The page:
As emerging tropical storms and once-in-a-lifetime hurricanes make headlines this week, Floridians are bracing themselves for the dreaded news of the likelihood in coming weeks of one headed in our direction.
After last year’s Florida pummelling by Hurricane Ian and Hurricane Nicole, many are hoping for some kind of relief as we approach the historic peak of 2023’s hurricane season. But just in case we do see some strong storms — don’t wait until you absolutely have to before you prepare to evacuate.
Here’s what you should do before heading out before a hurricane hits.
Tax-free hurricane supply shopping:Need to restock hurricane supplies? Florida’s second tax-free holiday of 2023 is ahead
Know the difference between a hurricane ‘watch’ and ‘warning’
Ahead of the hurricane season, residents should be aware of the two kinds of hurricane alerts and how much time they have before the storm hits:
- A hurricane watch means hurricane conditions (sustained winds of 74 mph or higher) are possible. Experts announce hurricane watches 48 hours before they expect tropical storm-force winds (sustained winds of 39 to 73 mph) to start.
- A hurricane warning is more serious. It means hurricane-force winds are expected in a stated area. Experts issue these warnings 36 hours before tropical storm-force winds are expected in the area to give people enough time to prepare for the storm.
Perform an insurance checkup
The National Weather Service reminds residents to review their insurance policies ahead of time to ensure that they have adequate coverage for their homes and personal property.
Create an evacuation plan before hurricanes approach
Before an emergency strikes, sit down with your family or close friends to come up with an evacuation plan. Experts at FEMA recommend figuring out how you will get in contact with each other, where you will go, and what you will do in an emergency.
Once you have decided what will work best, keep a copy of this plan in your emergency supplies kit or another safe place where you can access it in the event of a disaster.
Find your local evacuation zone
County-wide evacuation routes and zone maps are based on the most up-to-date regional evacuation studies and are intended for general reference by the Florida Department of Emergency Management. To locate the nearest shelter and different routes you can take to get there from their home, residents can visit their county’s website or visit FloridaDisaster.org.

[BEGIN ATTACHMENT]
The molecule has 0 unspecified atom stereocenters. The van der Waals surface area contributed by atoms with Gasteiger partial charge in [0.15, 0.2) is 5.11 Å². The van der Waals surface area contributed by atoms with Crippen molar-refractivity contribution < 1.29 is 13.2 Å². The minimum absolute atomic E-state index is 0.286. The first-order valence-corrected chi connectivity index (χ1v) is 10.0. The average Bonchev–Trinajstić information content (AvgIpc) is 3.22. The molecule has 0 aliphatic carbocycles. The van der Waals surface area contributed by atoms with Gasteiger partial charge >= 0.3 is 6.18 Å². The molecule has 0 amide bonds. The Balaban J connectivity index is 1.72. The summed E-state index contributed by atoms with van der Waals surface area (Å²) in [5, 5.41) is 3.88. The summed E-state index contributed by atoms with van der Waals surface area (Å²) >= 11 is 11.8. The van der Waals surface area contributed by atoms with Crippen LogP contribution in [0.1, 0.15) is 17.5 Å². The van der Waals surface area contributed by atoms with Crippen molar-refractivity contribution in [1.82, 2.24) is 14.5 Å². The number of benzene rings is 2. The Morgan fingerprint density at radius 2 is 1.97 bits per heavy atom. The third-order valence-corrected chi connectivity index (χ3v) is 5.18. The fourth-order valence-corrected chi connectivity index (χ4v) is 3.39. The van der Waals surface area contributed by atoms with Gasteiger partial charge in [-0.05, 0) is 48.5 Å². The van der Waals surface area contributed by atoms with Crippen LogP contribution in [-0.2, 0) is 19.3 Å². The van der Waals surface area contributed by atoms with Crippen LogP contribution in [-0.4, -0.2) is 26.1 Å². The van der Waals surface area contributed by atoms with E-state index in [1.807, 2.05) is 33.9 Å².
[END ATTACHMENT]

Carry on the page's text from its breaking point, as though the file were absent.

For pet owners, keep in mind that not every shelter is pet friendly. Have a plan ahead for your pets and locate a shelter that allows pets. Bring food and pet supplies, including proof of vaccination and a leash or travel crate.
For more information or to contact your local emergency management offices, here are the Emergency Management Program Managers throughout Florida:
- Jim Roberts’ Office (850) 519-8636, Pensacola and western Panhandle
- Willie Bouie’s Office (850) 519-1469, Tallahassee and central Panhandle
- Glen Hammers’ Office (850) 591-9947, Gainesville and eastern Big Bend
- Pam Bergstrom’s Office (850) 815-5767, Jacksonville and Northeast Florida
- Austin Beeghly’s Office (850) 559-7459, Orlando area and East Central Florida
- Paul Siddall’s Office (850) 519-8633, Tampa Bay north to Citrus County
- Cristian Rivera’s Office (850) 273-2707, Polk and central counties to the south
- Karen Kozac’s Office (850) 759-6226, Indian River to Palm Beach coastal counties
- Theresa Hendry’s Office (850) 273-3845, Southwest, and west of Lake Okeechobee
- Claudia Baker’s Office (850) 519-6734, South Florida and the Florida Keys
Gather emergency supplies
According to FEMA’s public service campaign website Ready.gov, a basic emergency supply kit could include the following recommended items:
- Water (one gallon per person per day for several days, for drinking and sanitation)
- Food (at least a several-day supply of non-perishable food)
- Important documents, including medical documents, wills, passports, and personal identification)